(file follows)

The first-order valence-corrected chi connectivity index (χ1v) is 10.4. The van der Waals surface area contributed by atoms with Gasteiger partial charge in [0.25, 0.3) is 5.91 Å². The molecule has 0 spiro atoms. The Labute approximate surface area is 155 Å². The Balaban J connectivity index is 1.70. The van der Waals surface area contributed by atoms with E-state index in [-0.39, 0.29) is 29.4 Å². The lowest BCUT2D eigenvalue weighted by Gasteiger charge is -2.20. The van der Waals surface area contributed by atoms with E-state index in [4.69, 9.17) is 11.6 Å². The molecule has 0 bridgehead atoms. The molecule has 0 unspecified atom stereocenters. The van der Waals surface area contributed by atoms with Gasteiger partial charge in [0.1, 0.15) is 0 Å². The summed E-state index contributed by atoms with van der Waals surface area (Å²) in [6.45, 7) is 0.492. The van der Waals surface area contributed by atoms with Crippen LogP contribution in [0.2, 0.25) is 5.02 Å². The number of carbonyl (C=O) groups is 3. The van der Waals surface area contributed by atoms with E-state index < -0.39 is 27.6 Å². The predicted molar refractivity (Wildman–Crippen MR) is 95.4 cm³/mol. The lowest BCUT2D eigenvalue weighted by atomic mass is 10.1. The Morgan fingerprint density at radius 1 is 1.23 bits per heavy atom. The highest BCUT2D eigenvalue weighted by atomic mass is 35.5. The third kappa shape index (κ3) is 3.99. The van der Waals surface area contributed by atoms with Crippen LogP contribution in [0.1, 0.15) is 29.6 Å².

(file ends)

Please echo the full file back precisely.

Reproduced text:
The first-order valence-corrected chi connectivity index (χ1v) is 10.4. The van der Waals surface area contributed by atoms with Gasteiger partial charge in [0.25, 0.3) is 5.91 Å². The molecule has 0 spiro atoms. The Labute approximate surface area is 155 Å². The Balaban J connectivity index is 1.70. The van der Waals surface area contributed by atoms with E-state index in [-0.39, 0.29) is 29.4 Å². The lowest BCUT2D eigenvalue weighted by Gasteiger charge is -2.20. The van der Waals surface area contributed by atoms with E-state index in [4.69, 9.17) is 11.6 Å². The molecule has 0 bridgehead atoms. The molecule has 0 unspecified atom stereocenters. The van der Waals surface area contributed by atoms with Gasteiger partial charge in [0.1, 0.15) is 0 Å². The summed E-state index contributed by atoms with van der Waals surface area (Å²) in [6.45, 7) is 0.492. The van der Waals surface area contributed by atoms with Crippen LogP contribution in [0.2, 0.25) is 5.02 Å². The number of carbonyl (C=O) groups is 3. The van der Waals surface area contributed by atoms with E-state index < -0.39 is 27.6 Å². The predicted molar refractivity (Wildman–Crippen MR) is 95.4 cm³/mol. The lowest BCUT2D eigenvalue weighted by atomic mass is 10.1. The Morgan fingerprint density at radius 1 is 1.23 bits per heavy atom. The highest BCUT2D eigenvalue weighted by atomic mass is 35.5. The third kappa shape index (κ3) is 3.99. The van der Waals surface area contributed by atoms with Crippen LogP contribution in [0.1, 0.15) is 29.6 Å².